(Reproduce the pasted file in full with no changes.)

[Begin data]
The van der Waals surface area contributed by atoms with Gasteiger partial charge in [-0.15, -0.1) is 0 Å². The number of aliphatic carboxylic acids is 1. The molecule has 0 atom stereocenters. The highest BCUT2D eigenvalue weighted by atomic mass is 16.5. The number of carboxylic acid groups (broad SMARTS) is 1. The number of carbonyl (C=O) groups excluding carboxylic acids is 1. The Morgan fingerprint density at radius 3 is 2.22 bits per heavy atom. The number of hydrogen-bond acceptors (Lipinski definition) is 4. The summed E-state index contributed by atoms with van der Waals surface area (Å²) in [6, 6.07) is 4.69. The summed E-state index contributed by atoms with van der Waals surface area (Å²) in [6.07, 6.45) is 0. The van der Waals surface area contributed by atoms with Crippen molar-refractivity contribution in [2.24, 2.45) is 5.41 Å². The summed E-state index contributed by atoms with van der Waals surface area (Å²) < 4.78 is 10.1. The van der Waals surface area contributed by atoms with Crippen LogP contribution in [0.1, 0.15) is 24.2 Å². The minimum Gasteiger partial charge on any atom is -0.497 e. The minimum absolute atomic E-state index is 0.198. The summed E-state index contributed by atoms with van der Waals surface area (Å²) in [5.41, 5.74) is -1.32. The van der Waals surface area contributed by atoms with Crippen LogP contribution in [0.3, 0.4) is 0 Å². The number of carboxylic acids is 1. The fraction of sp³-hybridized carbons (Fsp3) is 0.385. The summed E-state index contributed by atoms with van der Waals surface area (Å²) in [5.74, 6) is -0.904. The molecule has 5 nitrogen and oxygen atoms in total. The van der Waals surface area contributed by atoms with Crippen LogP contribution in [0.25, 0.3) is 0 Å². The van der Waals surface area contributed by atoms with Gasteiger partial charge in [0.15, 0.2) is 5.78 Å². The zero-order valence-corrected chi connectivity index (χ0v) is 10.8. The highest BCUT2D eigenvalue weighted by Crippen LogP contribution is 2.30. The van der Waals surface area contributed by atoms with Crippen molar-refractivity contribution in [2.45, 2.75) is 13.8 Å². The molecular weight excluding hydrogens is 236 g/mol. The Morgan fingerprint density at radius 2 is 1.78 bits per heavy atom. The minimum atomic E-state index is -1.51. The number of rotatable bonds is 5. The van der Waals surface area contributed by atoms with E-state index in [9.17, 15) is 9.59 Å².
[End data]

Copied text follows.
The van der Waals surface area contributed by atoms with Gasteiger partial charge in [-0.15, -0.1) is 0 Å². The number of aliphatic carboxylic acids is 1. The molecule has 0 atom stereocenters. The highest BCUT2D eigenvalue weighted by atomic mass is 16.5. The number of carboxylic acid groups (broad SMARTS) is 1. The number of carbonyl (C=O) groups excluding carboxylic acids is 1. The Morgan fingerprint density at radius 3 is 2.22 bits per heavy atom. The number of hydrogen-bond acceptors (Lipinski definition) is 4. The summed E-state index contributed by atoms with van der Waals surface area (Å²) in [6, 6.07) is 4.69. The summed E-state index contributed by atoms with van der Waals surface area (Å²) in [6.07, 6.45) is 0. The van der Waals surface area contributed by atoms with Crippen molar-refractivity contribution in [2.24, 2.45) is 5.41 Å². The summed E-state index contributed by atoms with van der Waals surface area (Å²) < 4.78 is 10.1. The van der Waals surface area contributed by atoms with Crippen LogP contribution in [0.1, 0.15) is 24.2 Å². The minimum Gasteiger partial charge on any atom is -0.497 e. The minimum absolute atomic E-state index is 0.198. The summed E-state index contributed by atoms with van der Waals surface area (Å²) in [5.41, 5.74) is -1.32. The van der Waals surface area contributed by atoms with Crippen LogP contribution in [0.3, 0.4) is 0 Å². The number of carboxylic acids is 1. The fraction of sp³-hybridized carbons (Fsp3) is 0.385. The summed E-state index contributed by atoms with van der Waals surface area (Å²) in [5.74, 6) is -0.904. The molecule has 5 nitrogen and oxygen atoms in total. The van der Waals surface area contributed by atoms with Crippen LogP contribution in [0.25, 0.3) is 0 Å². The van der Waals surface area contributed by atoms with Gasteiger partial charge in [0.15, 0.2) is 5.78 Å². The zero-order valence-corrected chi connectivity index (χ0v) is 10.8. The highest BCUT2D eigenvalue weighted by Crippen LogP contribution is 2.30. The van der Waals surface area contributed by atoms with Crippen molar-refractivity contribution in [2.45, 2.75) is 13.8 Å². The molecular weight excluding hydrogens is 236 g/mol. The Morgan fingerprint density at radius 2 is 1.78 bits per heavy atom. The minimum atomic E-state index is -1.51. The number of rotatable bonds is 5. The van der Waals surface area contributed by atoms with E-state index in [9.17, 15) is 9.59 Å².